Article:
• Consultants, consultants, consultants. Staff overtime will be paid for overseeing the consultant contracts.

  • I just want to know how this happened, and I want to see WMATA to get a solid corrective/preventive action plan in place ASAP. I have confidence that NTSB involvement will lead to substantive findings, but we will likely have to wait to hear what those are given that they tend to withhold preliminary investigation information (and will require WMATA to do the same).

    The other thing I’d like to see is how effective WMATA has been at implementing solutions to previous CAPA findings. I hope someone does a FOIA request for information on their resolutions to the latest quality audit findings (see 2013 report here: ). The findings cite “insufficient resources,” which (from my limited experience in quality audits as a young engineer) usually is a cop-out for mismanagement of resources.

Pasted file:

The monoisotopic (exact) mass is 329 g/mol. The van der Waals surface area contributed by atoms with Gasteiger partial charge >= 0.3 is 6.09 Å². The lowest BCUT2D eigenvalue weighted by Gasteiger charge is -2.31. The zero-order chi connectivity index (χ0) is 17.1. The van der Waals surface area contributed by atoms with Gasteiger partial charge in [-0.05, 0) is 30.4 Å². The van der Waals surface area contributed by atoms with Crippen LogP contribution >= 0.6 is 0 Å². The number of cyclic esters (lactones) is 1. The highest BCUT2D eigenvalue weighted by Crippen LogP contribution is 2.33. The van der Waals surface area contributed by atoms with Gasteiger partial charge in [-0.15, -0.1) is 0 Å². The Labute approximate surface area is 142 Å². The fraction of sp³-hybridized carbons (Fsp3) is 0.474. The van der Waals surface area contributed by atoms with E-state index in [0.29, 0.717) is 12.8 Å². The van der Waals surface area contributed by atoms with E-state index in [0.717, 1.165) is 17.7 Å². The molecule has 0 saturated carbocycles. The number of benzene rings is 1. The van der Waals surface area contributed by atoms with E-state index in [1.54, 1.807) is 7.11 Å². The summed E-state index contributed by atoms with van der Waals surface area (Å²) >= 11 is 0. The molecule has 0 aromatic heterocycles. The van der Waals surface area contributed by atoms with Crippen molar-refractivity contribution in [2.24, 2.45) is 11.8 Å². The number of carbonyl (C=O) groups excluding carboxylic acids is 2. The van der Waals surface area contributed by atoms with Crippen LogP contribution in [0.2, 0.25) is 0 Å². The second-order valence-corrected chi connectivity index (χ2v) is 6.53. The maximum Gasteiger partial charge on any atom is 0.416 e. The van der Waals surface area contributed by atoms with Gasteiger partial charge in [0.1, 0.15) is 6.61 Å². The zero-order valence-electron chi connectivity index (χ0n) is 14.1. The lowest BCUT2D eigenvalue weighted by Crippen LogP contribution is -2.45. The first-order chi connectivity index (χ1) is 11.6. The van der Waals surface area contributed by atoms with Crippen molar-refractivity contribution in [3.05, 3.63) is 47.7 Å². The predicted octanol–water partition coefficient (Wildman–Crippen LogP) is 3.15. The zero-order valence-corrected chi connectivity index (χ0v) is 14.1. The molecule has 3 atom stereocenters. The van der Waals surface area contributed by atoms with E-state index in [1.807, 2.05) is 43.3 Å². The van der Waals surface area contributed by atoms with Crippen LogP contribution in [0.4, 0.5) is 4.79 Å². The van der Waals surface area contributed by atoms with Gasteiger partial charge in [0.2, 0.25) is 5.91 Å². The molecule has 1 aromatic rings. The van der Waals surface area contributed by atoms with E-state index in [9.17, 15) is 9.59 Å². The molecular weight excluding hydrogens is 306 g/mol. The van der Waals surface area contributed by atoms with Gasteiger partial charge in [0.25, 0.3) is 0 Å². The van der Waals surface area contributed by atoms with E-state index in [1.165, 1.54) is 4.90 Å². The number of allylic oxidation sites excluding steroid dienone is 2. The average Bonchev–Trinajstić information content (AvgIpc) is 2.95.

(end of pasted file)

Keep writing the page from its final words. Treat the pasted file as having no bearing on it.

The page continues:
• This statement rings eerily similar to Bowser’s response to the homicides last week. Does Microsoft Word offer it as a template?

    • “It looks like you’re trying to compose an empty statement of concern! Would you like help? Click here if you don’t want to see this tip again.”

  • After the 2009 Red Line accident we are still not back to normal/standard operations. I have no faith that once the problem is identified that WMATA will satisfy the NTSB in its remediation actions following this incident.